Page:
Discover our full-size Airbus A320 cockpit and its 180-degree field of view across three large 4K TV screens. The cockpit is fully functional for both the Captain and the First Officer, allowing two virtual pilots to experience the joy of flying as a crew.
The cockpit took roughly four months to build and has already accumulated more than 1,000 flight hours over 500 flights.
A list of the main parts is available here.
Our flight simulator currently uses three computers. The main one, which is the most powerful, runs the simulator environment and generates the images for all three external views displayed on the large TV screens. The main computer also runs the A320 flight model and the server responsible for the communication with the other two networked computers. One runs the displays for the captain side (PFD and ND), the captain MCDU, both ECAM displays (E/WD and SD), the standby instruments, as well as the GPWS (Ground Proximity Warning System) logic. The other one runs the displays for the PFD, ND, MCDU, and DCDU on the first officer side.
All electronic modules, as well as all audio inputs and outputs, are connected to the main computer. I lost count of the total number of USB devices connected to that computer, either directly or through three additional USB hubs.
All structural components for the cockpit are from Vier-Im-Pott, including the rudder pedals, side sticks, and tillers. They resell the electronic modules from Skalarki. The electric seat replicas are from OpenCockpits. Both the rudder pedals and the brakes are mechanically linked between left side and right side, providing feedback on their position to the other pilot. All hardware is mounted on a wood platform custom-built to match the exact size of the room.
The external visual system is composed of three 75” TVs mounted at 60 degrees from each other to offer a full 180-degree field of view.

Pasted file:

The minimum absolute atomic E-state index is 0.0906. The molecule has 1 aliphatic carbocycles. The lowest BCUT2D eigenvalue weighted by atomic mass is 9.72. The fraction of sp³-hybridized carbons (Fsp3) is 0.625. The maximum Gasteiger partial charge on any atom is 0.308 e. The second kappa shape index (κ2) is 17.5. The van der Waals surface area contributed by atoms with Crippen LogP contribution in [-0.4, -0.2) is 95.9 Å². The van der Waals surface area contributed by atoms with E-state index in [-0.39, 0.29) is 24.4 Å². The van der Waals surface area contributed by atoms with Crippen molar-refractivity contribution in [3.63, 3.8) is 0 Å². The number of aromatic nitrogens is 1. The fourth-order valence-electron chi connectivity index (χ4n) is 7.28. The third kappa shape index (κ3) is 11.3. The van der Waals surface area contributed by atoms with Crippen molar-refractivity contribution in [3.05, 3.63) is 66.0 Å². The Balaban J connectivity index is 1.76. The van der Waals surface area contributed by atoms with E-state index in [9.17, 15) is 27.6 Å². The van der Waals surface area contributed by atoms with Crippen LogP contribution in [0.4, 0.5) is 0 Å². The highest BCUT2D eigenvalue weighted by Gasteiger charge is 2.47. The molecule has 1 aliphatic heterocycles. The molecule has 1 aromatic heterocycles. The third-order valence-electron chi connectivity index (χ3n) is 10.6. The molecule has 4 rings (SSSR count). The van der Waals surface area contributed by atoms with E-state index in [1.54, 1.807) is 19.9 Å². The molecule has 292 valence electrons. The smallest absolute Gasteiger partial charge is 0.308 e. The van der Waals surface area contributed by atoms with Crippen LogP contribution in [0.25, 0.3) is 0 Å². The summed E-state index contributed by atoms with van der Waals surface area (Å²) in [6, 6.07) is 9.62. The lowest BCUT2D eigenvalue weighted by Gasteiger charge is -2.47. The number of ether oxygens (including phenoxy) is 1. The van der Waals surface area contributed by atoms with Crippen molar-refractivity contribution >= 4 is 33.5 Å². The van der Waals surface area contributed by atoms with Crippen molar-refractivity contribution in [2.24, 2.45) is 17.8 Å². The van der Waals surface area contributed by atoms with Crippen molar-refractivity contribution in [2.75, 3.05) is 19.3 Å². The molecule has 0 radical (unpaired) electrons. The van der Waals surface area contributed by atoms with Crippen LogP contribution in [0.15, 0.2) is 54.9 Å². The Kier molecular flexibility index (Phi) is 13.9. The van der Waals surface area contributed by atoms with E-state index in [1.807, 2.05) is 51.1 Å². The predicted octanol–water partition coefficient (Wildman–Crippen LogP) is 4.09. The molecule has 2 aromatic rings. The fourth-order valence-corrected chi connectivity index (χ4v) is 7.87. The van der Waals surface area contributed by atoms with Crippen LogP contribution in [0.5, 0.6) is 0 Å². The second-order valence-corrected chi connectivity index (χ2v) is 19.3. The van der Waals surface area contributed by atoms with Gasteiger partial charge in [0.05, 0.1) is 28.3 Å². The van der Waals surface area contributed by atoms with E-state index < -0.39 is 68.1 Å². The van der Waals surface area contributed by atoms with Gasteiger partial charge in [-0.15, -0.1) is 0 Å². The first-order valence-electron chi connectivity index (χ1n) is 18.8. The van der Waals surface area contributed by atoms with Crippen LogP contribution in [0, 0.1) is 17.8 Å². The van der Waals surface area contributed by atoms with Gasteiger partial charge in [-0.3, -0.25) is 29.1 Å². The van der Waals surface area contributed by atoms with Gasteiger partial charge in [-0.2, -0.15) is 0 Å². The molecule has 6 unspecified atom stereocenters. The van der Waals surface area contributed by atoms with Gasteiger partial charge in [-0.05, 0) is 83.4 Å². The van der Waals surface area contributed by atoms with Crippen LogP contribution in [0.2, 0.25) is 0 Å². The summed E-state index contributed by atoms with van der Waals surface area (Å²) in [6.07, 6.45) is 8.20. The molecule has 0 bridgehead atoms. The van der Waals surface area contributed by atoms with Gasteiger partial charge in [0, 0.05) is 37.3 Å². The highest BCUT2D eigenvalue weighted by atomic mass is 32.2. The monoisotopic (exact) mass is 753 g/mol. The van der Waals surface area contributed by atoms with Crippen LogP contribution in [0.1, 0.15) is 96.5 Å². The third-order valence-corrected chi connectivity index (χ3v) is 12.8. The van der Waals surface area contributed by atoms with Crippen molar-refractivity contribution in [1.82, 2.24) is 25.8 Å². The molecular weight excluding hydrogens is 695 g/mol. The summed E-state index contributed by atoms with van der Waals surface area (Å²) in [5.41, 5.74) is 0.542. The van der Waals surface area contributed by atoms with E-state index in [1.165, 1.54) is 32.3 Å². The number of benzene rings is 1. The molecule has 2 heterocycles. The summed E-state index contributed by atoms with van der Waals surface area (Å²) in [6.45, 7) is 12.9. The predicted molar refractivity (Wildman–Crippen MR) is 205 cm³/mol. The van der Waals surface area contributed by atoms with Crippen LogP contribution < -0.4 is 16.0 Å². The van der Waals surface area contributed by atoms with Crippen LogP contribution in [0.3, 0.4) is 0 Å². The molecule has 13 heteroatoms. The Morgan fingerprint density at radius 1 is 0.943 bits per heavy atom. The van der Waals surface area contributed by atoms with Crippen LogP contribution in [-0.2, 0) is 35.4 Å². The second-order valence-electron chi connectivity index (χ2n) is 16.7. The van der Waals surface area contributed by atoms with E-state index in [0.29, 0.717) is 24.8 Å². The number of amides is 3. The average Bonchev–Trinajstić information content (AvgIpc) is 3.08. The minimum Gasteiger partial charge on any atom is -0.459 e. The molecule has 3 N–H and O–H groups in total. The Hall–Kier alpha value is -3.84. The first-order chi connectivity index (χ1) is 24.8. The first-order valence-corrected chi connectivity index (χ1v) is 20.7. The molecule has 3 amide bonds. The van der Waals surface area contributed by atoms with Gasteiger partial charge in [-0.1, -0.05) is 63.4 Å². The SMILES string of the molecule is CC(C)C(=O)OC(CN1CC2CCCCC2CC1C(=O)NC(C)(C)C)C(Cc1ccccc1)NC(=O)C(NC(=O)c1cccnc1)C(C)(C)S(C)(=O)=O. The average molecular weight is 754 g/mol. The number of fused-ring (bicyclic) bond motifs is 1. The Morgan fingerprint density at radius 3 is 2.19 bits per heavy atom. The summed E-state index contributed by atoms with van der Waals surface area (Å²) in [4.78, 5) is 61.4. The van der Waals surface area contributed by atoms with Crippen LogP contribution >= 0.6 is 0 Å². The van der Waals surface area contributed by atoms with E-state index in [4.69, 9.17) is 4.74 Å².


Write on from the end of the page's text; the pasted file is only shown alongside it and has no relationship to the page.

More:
Two independent speaker systems provide a rich sound experience. The first system, with its 5.1 surround speakers, creates all aircraft, cabin, and external sounds. The second system, with its two speakers mounted right behind the Main Instrument Panel (MIP) generates all in-cockpit sounds and aural alerts.
For audio communications, the captain and first officer each have a dedicated headset with a boom microphone connected to the fully-functional intercom system. A third headset is also available through the extra radio mounted in the overhead panel. The entire system can be connected to VATSIM and Discord.
All electronic equipment includes backlighting with various potentiometers controlling different parts of the equipment. As the aft overhead is not present in the cockpit, additional LED lights have been mounted on the side of the front overhead, providing top down illumination. Reading lights located under the glareshield provide lighting to the area around the tray tables. The four small lights located towards the back of the glareshield, right above openings on top of the MIP, are also available to illuminate the MIP areas that don’t include any screens.
The pedestal includes a functional ACARS printer, allowing to print weather information, loadsheet and other data received in the cockpit.
Lockheed-Martin Prepar3D (P3D) provides the external visuals and the simulator environment. However P3D does not render any “virtual cockpit” or instruments. A freeware geared towards cockpit builders, named JeeHell FMGS, provides the A320 flight model, system logic, and rendering of all instruments displayed inside the cockpit.
The simulator environment is enhanced by ActiveSky P3D (with ActiveSky Cloud Art) for the weather rendition as well as TOGA EnvTex and EnvShade for improved visuals. Additionally, the combination of PSXTraffic and RealTraffic recreates real-world traffic around the aircraft, both on the ground and in the air.
Numerous airport addons and regional sceneries further improve the realism and complete the immersion.
Building the Cockpit
Find more pictures about the build here or just enjoy the short video below.